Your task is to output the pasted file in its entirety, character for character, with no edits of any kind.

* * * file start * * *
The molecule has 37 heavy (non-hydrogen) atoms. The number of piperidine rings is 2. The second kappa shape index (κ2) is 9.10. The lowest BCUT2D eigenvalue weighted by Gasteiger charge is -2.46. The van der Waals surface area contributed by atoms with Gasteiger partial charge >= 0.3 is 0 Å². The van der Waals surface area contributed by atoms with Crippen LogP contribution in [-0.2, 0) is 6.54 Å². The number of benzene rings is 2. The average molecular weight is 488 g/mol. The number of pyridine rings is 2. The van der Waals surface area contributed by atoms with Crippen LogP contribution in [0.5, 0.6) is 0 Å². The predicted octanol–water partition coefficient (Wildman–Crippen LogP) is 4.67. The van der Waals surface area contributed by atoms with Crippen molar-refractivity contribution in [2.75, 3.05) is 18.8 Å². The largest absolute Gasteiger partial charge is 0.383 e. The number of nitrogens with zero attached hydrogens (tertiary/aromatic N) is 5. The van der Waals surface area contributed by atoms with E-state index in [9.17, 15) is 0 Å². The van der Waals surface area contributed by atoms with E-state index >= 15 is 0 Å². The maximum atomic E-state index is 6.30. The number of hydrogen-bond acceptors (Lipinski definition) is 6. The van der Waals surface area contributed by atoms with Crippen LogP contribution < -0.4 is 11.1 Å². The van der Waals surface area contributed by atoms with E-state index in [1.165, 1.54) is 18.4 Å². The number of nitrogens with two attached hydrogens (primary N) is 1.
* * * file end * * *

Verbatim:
The molecule has 37 heavy (non-hydrogen) atoms. The number of piperidine rings is 2. The second kappa shape index (κ2) is 9.10. The lowest BCUT2D eigenvalue weighted by Gasteiger charge is -2.46. The van der Waals surface area contributed by atoms with Gasteiger partial charge >= 0.3 is 0 Å². The van der Waals surface area contributed by atoms with Crippen LogP contribution in [-0.2, 0) is 6.54 Å². The number of benzene rings is 2. The average molecular weight is 488 g/mol. The number of pyridine rings is 2. The van der Waals surface area contributed by atoms with Crippen LogP contribution in [0.5, 0.6) is 0 Å². The predicted octanol–water partition coefficient (Wildman–Crippen LogP) is 4.67. The van der Waals surface area contributed by atoms with Crippen molar-refractivity contribution in [2.75, 3.05) is 18.8 Å². The largest absolute Gasteiger partial charge is 0.383 e. The number of nitrogens with zero attached hydrogens (tertiary/aromatic N) is 5. The van der Waals surface area contributed by atoms with E-state index in [9.17, 15) is 0 Å². The van der Waals surface area contributed by atoms with E-state index >= 15 is 0 Å². The maximum atomic E-state index is 6.30. The number of hydrogen-bond acceptors (Lipinski definition) is 6. The van der Waals surface area contributed by atoms with Crippen LogP contribution < -0.4 is 11.1 Å². The van der Waals surface area contributed by atoms with E-state index in [1.165, 1.54) is 18.4 Å². The number of nitrogens with two attached hydrogens (primary N) is 1.